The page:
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Partisan gap is nudged wider

Gregg's withdrawal as Commerce nominee is the latest obstacle to

February 13, 2009|Peter Wallsten and Janet Hook

WASHINGTON — It was just Monday when President Obama told a prime-time news conference that appointing three Republicans to his Cabinet reflected an "unprecedented" commitment to bipartisanship.

But by Thursday, with the abrupt withdrawal by Republican Sen. Judd Gregg from nomination to be Commerce secretary, the partisan divide in Washington looked as wide as ever, and Obama had suffered another setback in building his administration.

Gregg, of New Hampshire, cited "irresolvable conflicts" with the Obama administration over its economic stimulus plan and the 2010 U.S. census, which in recent days had become the focus of a partisan dispute over who should control the program.

The senator said he "admired" Obama's efforts at bipartisan bridge-building. But he had decided that, as a conservative, joining the Democratic administration would be a "bridge too far."

"It just became clear to me that it would be very difficult, day in and day out, to serve in this Cabinet, or any Cabinet, for that matter, and be part of the team and not be able to be 100% with the team, 110% with the team," Gregg told a Capitol Hill news conference.

Obama, speaking to reporters aboard Air Force One on a swing through Illinois, said the developments did not spell the end of his efforts at reaching out to Republicans. "I am going to keep on working at this," he said. Americans are "desperate" for politicians to find common ground, he said.

Further showing the growing strain between the parties, the facts behind Gregg's appointment and eventual withdrawal were argued through a series of testy exchanges.

White House officials were surprised and visibly annoyed by Gregg's announcement. Obama's press secretary, Robert Gibbs, noted in a written statement that the senator had "reached out" and "offered his name" to Obama's team for the Commerce job and that he was "very clear throughout the interviewing process that despite past disagreements about policies, he would support, embrace, and move forward with" the president's agenda.

Gregg disputed the White House account.

"One of the nice things about this business is everybody has a different recollection of what happened," he said. "There is no question but that when they asked me if I would do the job, I said I would. And that's the bottom line."

The episode was the latest embarrassment for Obama's team as it attempts to round out an administration that has had to navigate through several personnel problems.

Gregg had been the second choice for Commerce after New Mexico Gov. Bill Richardson was forced to withdraw amid a political corruption investigation in his home state. Last week, Obama's choice for Health and Human Services secretary, Tom Daschle, withdrew after revealing that he did not pay taxes on a chauffeur service provided by a friend.

Gregg said Thursday that his decision was not prompted by anything that arose in vetting him for the job. Rather, he said, he had struggled with the idea of pursuing an agenda that he did not necessarily agree with.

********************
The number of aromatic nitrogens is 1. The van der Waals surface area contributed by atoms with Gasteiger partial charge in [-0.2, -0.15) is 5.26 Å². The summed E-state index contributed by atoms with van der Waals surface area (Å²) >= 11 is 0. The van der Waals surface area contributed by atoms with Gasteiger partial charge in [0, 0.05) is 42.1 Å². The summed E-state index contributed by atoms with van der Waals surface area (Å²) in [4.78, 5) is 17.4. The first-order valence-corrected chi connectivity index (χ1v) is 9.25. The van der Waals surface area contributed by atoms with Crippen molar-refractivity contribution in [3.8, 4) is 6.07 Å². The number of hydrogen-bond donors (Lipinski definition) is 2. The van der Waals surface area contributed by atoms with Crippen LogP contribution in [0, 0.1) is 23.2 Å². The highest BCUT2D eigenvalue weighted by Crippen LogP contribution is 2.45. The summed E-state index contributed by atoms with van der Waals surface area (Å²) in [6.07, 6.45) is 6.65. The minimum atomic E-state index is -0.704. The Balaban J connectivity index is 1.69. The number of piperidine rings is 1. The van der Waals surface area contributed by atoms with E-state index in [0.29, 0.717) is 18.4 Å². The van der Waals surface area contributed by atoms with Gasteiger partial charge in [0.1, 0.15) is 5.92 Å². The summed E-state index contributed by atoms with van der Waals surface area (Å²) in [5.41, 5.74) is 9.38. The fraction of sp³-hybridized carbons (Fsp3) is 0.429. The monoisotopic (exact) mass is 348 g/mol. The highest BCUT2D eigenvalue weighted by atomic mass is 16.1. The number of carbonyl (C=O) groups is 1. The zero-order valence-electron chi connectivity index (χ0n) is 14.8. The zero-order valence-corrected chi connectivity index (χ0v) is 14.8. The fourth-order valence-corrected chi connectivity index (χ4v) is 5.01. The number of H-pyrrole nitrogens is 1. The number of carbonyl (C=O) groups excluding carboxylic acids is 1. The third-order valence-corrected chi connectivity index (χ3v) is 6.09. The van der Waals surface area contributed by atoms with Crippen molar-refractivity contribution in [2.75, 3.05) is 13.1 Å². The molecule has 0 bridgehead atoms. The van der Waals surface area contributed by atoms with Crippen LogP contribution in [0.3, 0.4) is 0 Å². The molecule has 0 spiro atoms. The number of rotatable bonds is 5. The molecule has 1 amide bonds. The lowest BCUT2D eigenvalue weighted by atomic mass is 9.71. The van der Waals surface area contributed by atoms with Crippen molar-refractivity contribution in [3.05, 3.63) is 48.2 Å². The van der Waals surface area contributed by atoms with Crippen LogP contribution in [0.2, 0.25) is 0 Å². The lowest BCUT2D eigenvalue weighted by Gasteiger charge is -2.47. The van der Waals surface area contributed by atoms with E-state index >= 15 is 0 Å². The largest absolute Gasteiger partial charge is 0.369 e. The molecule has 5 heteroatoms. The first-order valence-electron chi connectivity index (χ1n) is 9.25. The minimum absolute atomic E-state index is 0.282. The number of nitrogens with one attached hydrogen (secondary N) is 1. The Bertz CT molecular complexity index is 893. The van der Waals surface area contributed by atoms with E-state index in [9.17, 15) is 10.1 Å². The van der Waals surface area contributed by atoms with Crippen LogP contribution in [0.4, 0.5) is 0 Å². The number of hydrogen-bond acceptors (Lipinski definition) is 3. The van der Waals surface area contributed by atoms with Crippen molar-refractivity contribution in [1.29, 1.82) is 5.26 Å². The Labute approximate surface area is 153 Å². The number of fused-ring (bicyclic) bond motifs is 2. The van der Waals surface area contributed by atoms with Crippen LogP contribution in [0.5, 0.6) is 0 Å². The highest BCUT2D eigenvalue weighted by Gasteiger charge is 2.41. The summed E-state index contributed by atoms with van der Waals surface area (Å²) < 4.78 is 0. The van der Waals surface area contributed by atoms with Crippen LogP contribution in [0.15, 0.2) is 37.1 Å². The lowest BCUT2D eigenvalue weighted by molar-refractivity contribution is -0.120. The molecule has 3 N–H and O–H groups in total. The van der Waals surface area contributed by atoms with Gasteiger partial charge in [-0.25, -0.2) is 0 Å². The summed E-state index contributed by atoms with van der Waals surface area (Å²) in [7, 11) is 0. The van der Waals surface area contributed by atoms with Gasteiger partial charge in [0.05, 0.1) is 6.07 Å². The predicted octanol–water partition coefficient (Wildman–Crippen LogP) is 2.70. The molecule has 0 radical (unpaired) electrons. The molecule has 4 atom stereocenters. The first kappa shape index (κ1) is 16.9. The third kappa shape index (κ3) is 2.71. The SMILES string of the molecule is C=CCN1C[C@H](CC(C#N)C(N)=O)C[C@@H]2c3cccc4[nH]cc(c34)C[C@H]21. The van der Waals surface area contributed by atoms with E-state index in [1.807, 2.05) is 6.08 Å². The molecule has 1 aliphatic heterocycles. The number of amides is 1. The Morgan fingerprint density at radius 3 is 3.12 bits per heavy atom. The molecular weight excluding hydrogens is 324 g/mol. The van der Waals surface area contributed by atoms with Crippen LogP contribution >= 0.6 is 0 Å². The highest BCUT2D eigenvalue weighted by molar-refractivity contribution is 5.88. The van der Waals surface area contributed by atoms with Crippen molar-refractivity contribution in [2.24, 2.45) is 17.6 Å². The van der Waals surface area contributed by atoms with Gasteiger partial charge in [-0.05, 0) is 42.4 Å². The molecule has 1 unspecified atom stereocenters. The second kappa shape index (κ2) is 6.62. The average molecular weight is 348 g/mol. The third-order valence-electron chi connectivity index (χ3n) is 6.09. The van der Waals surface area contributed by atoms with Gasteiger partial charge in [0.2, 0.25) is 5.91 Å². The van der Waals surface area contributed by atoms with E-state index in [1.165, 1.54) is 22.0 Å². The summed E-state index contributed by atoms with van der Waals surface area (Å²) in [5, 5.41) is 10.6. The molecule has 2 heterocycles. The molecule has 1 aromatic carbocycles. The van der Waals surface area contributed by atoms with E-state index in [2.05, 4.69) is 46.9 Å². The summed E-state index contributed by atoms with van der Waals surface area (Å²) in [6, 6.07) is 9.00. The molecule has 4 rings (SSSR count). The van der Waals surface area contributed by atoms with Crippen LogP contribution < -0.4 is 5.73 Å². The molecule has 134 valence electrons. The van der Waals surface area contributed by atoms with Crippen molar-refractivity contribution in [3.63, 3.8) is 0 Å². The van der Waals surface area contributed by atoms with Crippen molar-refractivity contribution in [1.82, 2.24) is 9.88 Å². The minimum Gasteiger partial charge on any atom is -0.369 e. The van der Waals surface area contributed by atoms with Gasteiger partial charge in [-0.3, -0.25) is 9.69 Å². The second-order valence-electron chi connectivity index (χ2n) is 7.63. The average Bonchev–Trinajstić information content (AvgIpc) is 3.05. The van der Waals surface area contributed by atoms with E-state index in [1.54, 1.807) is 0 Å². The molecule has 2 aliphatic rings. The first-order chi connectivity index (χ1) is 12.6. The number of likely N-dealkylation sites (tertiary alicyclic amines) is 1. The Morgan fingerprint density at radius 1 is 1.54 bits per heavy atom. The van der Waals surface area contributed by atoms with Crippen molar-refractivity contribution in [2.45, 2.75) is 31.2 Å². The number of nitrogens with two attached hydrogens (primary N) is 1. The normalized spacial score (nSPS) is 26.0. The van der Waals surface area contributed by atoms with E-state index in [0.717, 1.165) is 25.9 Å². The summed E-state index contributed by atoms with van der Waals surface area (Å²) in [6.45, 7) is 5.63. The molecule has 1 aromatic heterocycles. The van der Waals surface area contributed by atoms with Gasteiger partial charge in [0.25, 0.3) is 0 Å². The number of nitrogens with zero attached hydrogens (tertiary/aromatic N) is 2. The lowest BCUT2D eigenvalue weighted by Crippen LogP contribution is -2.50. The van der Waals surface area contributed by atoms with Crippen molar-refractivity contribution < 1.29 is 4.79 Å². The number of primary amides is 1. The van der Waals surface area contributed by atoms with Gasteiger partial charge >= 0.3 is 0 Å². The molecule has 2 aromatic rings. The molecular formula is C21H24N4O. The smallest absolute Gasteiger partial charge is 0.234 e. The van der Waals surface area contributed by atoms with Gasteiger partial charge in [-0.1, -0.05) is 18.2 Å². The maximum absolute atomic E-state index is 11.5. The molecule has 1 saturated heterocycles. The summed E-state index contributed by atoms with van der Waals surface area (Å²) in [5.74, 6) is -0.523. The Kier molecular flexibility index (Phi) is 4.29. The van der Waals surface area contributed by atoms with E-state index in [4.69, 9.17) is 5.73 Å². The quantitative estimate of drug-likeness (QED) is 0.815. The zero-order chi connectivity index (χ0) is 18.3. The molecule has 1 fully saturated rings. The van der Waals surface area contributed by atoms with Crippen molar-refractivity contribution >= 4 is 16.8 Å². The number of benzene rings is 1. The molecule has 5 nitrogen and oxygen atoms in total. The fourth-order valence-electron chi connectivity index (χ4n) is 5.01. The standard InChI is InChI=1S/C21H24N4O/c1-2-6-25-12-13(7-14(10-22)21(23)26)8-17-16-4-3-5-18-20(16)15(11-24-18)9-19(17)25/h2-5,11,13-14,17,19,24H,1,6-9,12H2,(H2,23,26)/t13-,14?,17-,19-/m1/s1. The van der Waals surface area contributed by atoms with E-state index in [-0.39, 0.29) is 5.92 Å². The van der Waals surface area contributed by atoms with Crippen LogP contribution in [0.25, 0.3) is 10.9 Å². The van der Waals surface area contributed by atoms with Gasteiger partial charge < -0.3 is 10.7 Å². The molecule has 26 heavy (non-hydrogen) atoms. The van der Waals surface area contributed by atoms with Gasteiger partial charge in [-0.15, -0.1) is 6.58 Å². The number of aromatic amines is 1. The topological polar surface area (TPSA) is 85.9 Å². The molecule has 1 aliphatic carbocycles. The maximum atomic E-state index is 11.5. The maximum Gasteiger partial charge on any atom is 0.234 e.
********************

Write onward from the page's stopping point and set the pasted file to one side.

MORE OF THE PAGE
He described the dispute over the census, which is directed by the Commerce Department, as a "slight issue." But his withdrawal came on the same day that House Republicans held a news conference to accuse the White House of politicizing the program by shifting control to White House Chief of Staff Rahm Emanuel, known as a sharp Democratic partisan.

The White House pledged to assert more control after Latino and black groups complained about the Gregg nomination, citing his actions in a dispute over how the census should reach minority and hard-to-count populations.

The census is sensitive because it is the basis for redrawing congressional and legislative district boundaries every 10 years, an intensely partisan process of back-room deal-making that can determine which party controls state capitals and Washington. Census findings also help determinehow money is distributed under many federal programs.

Republicans charged Thursday that Emanuel, who as a congressman was the top political strategist for House Democrats, was a "political animal" who could manipulate the census to seek to help expand his party's majority.

Hours before Gregg's withdrawal, Indiana Rep. Mike Pence, a member of the House GOP leadership, charged that if Obama "doesn't trust Sen. Judd Gregg to oversee a fair and accurate census, he should withdraw the nomination."

Gregg made his announcement just as Obama was beginning remarks at a Caterpillar Inc. plant in East Peoria, Ill., celebrating the imminent passage of the stimulus bill -- a bill that Gregg, even after being nominated as one of the president's top economic officials, had so far refused to support.

White House officials offered conflicting accounts of the string of events.

Obama's senior advisor, David Axelrod, told reporters that the president learned about Gregg's withdrawal from the senator's press release. Later, Gibbs said that Obama had spoken with Gregg on Wednesday and was informed then that he was withdrawing.

But Obama told reporters that he wasn't sure if Gregg had made a final decision on his future when the two men met Wednesday at the White House to discuss the senator's concerns about the job.

"Life is complicated," Axelrod said as he spoke with reporters. Gibbs, standing nearby, finished the thought: "And strange."

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peter.wallsten@latimes.com

janet.hook@latimes.com

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Christi Parsons of the Chicago Tribune, traveling with Obama, contributed to this report.

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